Then a substantial encouragement to continue on this path came from the members of what I consider ‘’my American family” the artists of New York: Adel Gorgy and Marsha Solomon, Mary Gorgy, writer and journalist, and my American publisher Stanley H . Barkan. Recently artist and poet Caroline Mary Kleefeld from Big Sur, California, and Johnmichael Simon and Helen Bar-Lev, publishers of Cyclamens and Swords in Israel, have given their valuable support to the Movement.
And here let me thank you, Peter for being the representative and incomparable supporter of Immagine & Poesia in the United Kingdom.
Today, through the web, Immagine & Poesia has spread around the world and is known and loved by hundreds of artists and poets.
Mary Gorgy, official art critic of the movement, has summed up our aims: “This group of poets and artists believe that the power of the written word and the power of a visual image, when joined, create a new work which is not only greater than the parts, but altered, enhanced, changed and magnified by the union.”
We, the artists and poets of Immagine & Poesia, are convinced that Art and Poetry can bring together people of different cultures, nationalities, and religions and lead them to cooperate with reciprocal esteem and respect.
And we hope, in the near future, to achieve a movement that more and more leads people to be mutually appreciative and tolerant through the channels of the written word and visual images.
PTJ: You collaborated with several artists in your test book the I & P . Did you enjoy the experience ?
LC: My début book Immagine & Poesia - The Movement in Progress can be defined as a compendium of, as the Movement suggests, poems inspired by artworks and images by painters or photographers who have drawn their inspiration from my words. It has been a completely satisfying experience that demonstrates how valid and well-founded are the principles stated in our Manifesto.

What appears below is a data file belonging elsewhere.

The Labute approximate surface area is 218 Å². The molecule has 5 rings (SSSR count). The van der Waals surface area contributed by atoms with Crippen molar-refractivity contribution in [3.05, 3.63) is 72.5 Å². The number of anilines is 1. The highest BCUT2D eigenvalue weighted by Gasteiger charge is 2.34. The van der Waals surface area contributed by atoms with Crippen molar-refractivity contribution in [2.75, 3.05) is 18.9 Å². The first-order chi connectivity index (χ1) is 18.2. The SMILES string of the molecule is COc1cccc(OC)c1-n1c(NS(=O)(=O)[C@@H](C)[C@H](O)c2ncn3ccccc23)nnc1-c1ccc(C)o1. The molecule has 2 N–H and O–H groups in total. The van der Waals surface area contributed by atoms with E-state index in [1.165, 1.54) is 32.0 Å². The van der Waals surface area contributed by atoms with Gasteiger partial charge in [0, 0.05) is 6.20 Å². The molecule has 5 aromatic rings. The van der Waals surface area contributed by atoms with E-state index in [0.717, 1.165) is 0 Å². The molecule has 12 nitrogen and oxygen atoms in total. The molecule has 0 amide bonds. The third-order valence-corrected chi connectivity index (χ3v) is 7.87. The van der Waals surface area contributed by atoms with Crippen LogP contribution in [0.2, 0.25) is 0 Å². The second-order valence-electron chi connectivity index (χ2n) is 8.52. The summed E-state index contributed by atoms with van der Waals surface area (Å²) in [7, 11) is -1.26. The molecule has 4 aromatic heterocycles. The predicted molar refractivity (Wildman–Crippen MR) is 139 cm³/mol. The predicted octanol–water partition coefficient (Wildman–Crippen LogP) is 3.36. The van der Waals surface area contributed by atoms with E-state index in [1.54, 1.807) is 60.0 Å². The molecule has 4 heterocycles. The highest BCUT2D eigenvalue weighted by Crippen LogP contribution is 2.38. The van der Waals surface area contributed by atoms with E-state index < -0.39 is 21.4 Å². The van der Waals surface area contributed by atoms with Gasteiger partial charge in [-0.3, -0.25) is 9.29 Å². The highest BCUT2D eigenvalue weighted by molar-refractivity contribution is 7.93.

PTJ: Your husband is an artist and your son is a photographer . What is it like being longer available to creative family and you comment on each other 's work ?
LC: We are a creative family and it is wonderful to share the love of poetry and art.
For several years the three of us have collaborated with the association " The Friends of Guido Gozzano " of Agliè (Torino) and each of us has brought a contribution – a painting, a fine art photo and a poem – on the occasion of the annual Prize “Il Meleto di Guido Gozzano.”
We carry out our work independently, but at the end we usually realize that we have worked on the same wavelength…
PTJ: What are your future plans for your poetry? Another book?
LC: Immagine & Poesia – The Movement in Progress has received very positive feedback, and since its release it has been selling on Amazon, on the Internet. I am pleased that it has also been acquired for public libraries here, in Torino.
The American poet, Lawrence Ferlinghetti, whom I had the honor of meeting in San Francisco last summer, had words of appreciation for my book and for the project we are pursuing.
Many artists and poets have written to me to let me know they are interested in participating with their works in the event of future publications. And, in the meantime, our activity of publishing collaborations between artists and poets continues on the web...